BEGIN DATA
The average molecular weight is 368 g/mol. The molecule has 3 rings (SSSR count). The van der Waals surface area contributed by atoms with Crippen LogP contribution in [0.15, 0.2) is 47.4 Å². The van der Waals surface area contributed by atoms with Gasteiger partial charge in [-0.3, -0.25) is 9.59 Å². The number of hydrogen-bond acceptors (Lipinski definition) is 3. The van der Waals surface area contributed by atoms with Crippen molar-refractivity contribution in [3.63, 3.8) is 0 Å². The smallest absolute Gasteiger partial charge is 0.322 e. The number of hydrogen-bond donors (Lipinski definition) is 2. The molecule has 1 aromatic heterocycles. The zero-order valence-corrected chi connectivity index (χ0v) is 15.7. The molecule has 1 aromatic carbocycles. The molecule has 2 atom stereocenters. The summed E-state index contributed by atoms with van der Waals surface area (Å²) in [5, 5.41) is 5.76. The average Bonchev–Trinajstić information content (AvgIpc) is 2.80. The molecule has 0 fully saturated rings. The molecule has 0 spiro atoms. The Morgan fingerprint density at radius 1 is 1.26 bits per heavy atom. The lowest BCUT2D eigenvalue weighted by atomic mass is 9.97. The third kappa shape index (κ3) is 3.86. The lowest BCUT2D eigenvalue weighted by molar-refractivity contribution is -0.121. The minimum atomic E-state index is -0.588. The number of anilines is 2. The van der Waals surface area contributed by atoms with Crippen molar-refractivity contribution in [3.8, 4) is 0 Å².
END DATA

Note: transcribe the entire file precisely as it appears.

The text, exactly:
The average molecular weight is 368 g/mol. The molecule has 3 rings (SSSR count). The van der Waals surface area contributed by atoms with Crippen LogP contribution in [0.15, 0.2) is 47.4 Å². The van der Waals surface area contributed by atoms with Gasteiger partial charge in [-0.3, -0.25) is 9.59 Å². The number of hydrogen-bond acceptors (Lipinski definition) is 3. The van der Waals surface area contributed by atoms with Crippen molar-refractivity contribution in [3.63, 3.8) is 0 Å². The smallest absolute Gasteiger partial charge is 0.322 e. The number of hydrogen-bond donors (Lipinski definition) is 2. The molecule has 1 aromatic heterocycles. The zero-order valence-corrected chi connectivity index (χ0v) is 15.7. The molecule has 1 aromatic carbocycles. The molecule has 2 atom stereocenters. The summed E-state index contributed by atoms with van der Waals surface area (Å²) in [5, 5.41) is 5.76. The average Bonchev–Trinajstić information content (AvgIpc) is 2.80. The molecule has 0 fully saturated rings. The molecule has 0 spiro atoms. The Morgan fingerprint density at radius 1 is 1.26 bits per heavy atom. The lowest BCUT2D eigenvalue weighted by atomic mass is 9.97. The third kappa shape index (κ3) is 3.86. The lowest BCUT2D eigenvalue weighted by molar-refractivity contribution is -0.121. The minimum atomic E-state index is -0.588. The number of anilines is 2. The van der Waals surface area contributed by atoms with Crippen molar-refractivity contribution in [3.8, 4) is 0 Å².